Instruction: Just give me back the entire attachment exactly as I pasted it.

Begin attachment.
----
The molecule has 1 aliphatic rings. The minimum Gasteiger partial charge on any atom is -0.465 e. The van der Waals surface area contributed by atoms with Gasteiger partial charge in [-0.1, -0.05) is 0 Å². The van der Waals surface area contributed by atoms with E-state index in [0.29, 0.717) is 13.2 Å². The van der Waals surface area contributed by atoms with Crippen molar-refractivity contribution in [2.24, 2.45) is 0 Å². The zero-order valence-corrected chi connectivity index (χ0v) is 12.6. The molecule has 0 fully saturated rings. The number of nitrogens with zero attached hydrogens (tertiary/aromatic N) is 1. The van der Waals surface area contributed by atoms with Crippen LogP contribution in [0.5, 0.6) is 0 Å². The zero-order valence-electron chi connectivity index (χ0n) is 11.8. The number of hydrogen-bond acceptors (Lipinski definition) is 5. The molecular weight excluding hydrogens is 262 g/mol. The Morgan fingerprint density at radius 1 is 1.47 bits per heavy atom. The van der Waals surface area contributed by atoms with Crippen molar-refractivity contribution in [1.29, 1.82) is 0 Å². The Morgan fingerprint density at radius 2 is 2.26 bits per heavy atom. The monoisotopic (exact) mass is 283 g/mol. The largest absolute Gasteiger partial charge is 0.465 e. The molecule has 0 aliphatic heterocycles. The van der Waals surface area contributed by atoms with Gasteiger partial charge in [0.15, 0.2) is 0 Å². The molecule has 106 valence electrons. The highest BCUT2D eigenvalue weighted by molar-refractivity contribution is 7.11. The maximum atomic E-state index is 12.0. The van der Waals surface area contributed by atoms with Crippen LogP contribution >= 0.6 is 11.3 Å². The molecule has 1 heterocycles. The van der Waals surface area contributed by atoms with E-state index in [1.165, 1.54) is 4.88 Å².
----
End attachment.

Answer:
The molecule has 1 aliphatic rings. The minimum Gasteiger partial charge on any atom is -0.465 e. The van der Waals surface area contributed by atoms with Gasteiger partial charge in [-0.1, -0.05) is 0 Å². The van der Waals surface area contributed by atoms with E-state index in [0.29, 0.717) is 13.2 Å². The van der Waals surface area contributed by atoms with Crippen molar-refractivity contribution in [2.24, 2.45) is 0 Å². The zero-order valence-corrected chi connectivity index (χ0v) is 12.6. The molecule has 0 fully saturated rings. The number of nitrogens with zero attached hydrogens (tertiary/aromatic N) is 1. The van der Waals surface area contributed by atoms with Crippen LogP contribution in [0.5, 0.6) is 0 Å². The zero-order valence-electron chi connectivity index (χ0n) is 11.8. The number of hydrogen-bond acceptors (Lipinski definition) is 5. The molecular weight excluding hydrogens is 262 g/mol. The Morgan fingerprint density at radius 1 is 1.47 bits per heavy atom. The van der Waals surface area contributed by atoms with Crippen molar-refractivity contribution in [1.29, 1.82) is 0 Å². The Morgan fingerprint density at radius 2 is 2.26 bits per heavy atom. The monoisotopic (exact) mass is 283 g/mol. The largest absolute Gasteiger partial charge is 0.465 e. The molecule has 0 aliphatic heterocycles. The van der Waals surface area contributed by atoms with Gasteiger partial charge in [0.15, 0.2) is 0 Å². The molecule has 106 valence electrons. The highest BCUT2D eigenvalue weighted by molar-refractivity contribution is 7.11. The maximum atomic E-state index is 12.0. The van der Waals surface area contributed by atoms with Crippen LogP contribution >= 0.6 is 11.3 Å². The molecule has 1 heterocycles. The van der Waals surface area contributed by atoms with E-state index in [1.165, 1.54) is 4.88 Å².